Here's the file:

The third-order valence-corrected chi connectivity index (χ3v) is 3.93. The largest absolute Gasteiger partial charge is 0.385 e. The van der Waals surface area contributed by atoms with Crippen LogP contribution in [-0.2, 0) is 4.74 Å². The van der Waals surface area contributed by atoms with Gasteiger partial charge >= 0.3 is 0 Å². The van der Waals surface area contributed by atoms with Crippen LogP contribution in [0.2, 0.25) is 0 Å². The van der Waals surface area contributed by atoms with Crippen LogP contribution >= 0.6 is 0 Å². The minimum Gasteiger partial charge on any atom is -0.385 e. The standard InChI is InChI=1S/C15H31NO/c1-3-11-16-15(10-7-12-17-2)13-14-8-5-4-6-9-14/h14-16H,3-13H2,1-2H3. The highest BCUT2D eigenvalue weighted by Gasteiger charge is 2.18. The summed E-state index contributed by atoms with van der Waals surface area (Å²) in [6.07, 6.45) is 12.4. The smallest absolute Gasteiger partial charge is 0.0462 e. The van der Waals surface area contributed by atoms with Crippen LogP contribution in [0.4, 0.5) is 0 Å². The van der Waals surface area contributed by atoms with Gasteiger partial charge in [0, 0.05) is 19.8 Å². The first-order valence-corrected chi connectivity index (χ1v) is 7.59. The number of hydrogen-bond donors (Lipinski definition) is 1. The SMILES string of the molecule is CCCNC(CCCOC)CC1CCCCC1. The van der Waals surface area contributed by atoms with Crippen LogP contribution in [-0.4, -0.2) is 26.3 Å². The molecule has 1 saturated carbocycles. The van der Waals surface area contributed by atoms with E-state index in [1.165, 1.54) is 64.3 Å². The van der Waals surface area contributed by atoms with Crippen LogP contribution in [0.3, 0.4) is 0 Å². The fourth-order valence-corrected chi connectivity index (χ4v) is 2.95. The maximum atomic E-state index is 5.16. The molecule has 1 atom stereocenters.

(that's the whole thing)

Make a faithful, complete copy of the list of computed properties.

The third-order valence-corrected chi connectivity index (χ3v) is 3.93. The largest absolute Gasteiger partial charge is 0.385 e. The van der Waals surface area contributed by atoms with Crippen LogP contribution in [-0.2, 0) is 4.74 Å². The van der Waals surface area contributed by atoms with Gasteiger partial charge >= 0.3 is 0 Å². The van der Waals surface area contributed by atoms with Crippen LogP contribution in [0.2, 0.25) is 0 Å². The van der Waals surface area contributed by atoms with Crippen LogP contribution >= 0.6 is 0 Å². The minimum Gasteiger partial charge on any atom is -0.385 e. The standard InChI is InChI=1S/C15H31NO/c1-3-11-16-15(10-7-12-17-2)13-14-8-5-4-6-9-14/h14-16H,3-13H2,1-2H3. The highest BCUT2D eigenvalue weighted by Gasteiger charge is 2.18. The summed E-state index contributed by atoms with van der Waals surface area (Å²) in [6.07, 6.45) is 12.4. The smallest absolute Gasteiger partial charge is 0.0462 e. The van der Waals surface area contributed by atoms with Crippen LogP contribution in [0.4, 0.5) is 0 Å². The van der Waals surface area contributed by atoms with Gasteiger partial charge in [0, 0.05) is 19.8 Å². The first-order valence-corrected chi connectivity index (χ1v) is 7.59. The number of hydrogen-bond donors (Lipinski definition) is 1. The SMILES string of the molecule is CCCNC(CCCOC)CC1CCCCC1. The van der Waals surface area contributed by atoms with Crippen LogP contribution in [-0.4, -0.2) is 26.3 Å². The molecule has 1 saturated carbocycles. The van der Waals surface area contributed by atoms with E-state index in [1.165, 1.54) is 64.3 Å². The van der Waals surface area contributed by atoms with Crippen LogP contribution in [0.3, 0.4) is 0 Å². The fourth-order valence-corrected chi connectivity index (χ4v) is 2.95. The maximum atomic E-state index is 5.16. The molecule has 1 atom stereocenters.